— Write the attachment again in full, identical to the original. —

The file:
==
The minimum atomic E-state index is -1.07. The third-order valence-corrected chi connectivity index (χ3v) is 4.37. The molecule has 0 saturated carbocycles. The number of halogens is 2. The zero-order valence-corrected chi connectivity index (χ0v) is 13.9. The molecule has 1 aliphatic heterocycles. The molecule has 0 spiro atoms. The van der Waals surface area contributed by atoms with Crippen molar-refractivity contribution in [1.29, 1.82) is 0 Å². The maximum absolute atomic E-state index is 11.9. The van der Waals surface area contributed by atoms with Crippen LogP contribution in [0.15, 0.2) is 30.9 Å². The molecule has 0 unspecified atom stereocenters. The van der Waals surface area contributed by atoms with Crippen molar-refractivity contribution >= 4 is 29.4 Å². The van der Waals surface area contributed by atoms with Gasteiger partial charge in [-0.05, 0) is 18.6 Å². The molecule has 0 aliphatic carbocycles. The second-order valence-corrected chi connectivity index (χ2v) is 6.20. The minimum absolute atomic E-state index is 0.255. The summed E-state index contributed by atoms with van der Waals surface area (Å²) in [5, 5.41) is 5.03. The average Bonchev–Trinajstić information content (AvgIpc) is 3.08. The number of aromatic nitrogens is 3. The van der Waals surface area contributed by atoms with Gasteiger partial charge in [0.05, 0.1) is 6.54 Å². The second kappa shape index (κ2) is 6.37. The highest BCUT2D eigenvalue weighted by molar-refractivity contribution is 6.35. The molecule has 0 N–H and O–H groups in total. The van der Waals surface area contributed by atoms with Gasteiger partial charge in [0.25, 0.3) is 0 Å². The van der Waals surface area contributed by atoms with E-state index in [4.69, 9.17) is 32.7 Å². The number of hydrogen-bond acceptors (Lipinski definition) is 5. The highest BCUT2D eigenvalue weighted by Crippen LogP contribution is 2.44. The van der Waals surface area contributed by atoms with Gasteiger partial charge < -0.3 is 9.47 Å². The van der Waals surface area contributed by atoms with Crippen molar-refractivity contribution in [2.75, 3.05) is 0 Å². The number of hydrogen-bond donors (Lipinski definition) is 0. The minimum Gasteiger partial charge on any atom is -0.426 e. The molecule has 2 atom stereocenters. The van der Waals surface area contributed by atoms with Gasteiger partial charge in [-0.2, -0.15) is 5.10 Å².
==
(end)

The minimum atomic E-state index is -1.07. The third-order valence-corrected chi connectivity index (χ3v) is 4.37. The molecule has 0 saturated carbocycles. The number of halogens is 2. The zero-order valence-corrected chi connectivity index (χ0v) is 13.9. The molecule has 1 aliphatic heterocycles. The molecule has 0 spiro atoms. The van der Waals surface area contributed by atoms with Crippen molar-refractivity contribution in [1.29, 1.82) is 0 Å². The maximum absolute atomic E-state index is 11.9. The van der Waals surface area contributed by atoms with Crippen LogP contribution in [0.15, 0.2) is 30.9 Å². The molecule has 0 unspecified atom stereocenters. The van der Waals surface area contributed by atoms with Crippen molar-refractivity contribution >= 4 is 29.4 Å². The van der Waals surface area contributed by atoms with Gasteiger partial charge in [-0.05, 0) is 18.6 Å². The molecule has 0 aliphatic carbocycles. The second-order valence-corrected chi connectivity index (χ2v) is 6.20. The minimum absolute atomic E-state index is 0.255. The summed E-state index contributed by atoms with van der Waals surface area (Å²) in [5, 5.41) is 5.03. The average Bonchev–Trinajstić information content (AvgIpc) is 3.08. The number of aromatic nitrogens is 3. The van der Waals surface area contributed by atoms with Gasteiger partial charge in [0.05, 0.1) is 6.54 Å². The second kappa shape index (κ2) is 6.37. The highest BCUT2D eigenvalue weighted by molar-refractivity contribution is 6.35. The molecule has 0 N–H and O–H groups in total. The van der Waals surface area contributed by atoms with Gasteiger partial charge in [0.25, 0.3) is 0 Å². The van der Waals surface area contributed by atoms with E-state index in [4.69, 9.17) is 32.7 Å². The number of hydrogen-bond acceptors (Lipinski definition) is 5. The highest BCUT2D eigenvalue weighted by Crippen LogP contribution is 2.44. The van der Waals surface area contributed by atoms with Gasteiger partial charge < -0.3 is 9.47 Å². The van der Waals surface area contributed by atoms with Crippen molar-refractivity contribution in [2.75, 3.05) is 0 Å². The number of hydrogen-bond donors (Lipinski definition) is 0. The minimum Gasteiger partial charge on any atom is -0.426 e. The molecule has 2 atom stereocenters. The van der Waals surface area contributed by atoms with Gasteiger partial charge in [-0.2, -0.15) is 5.10 Å².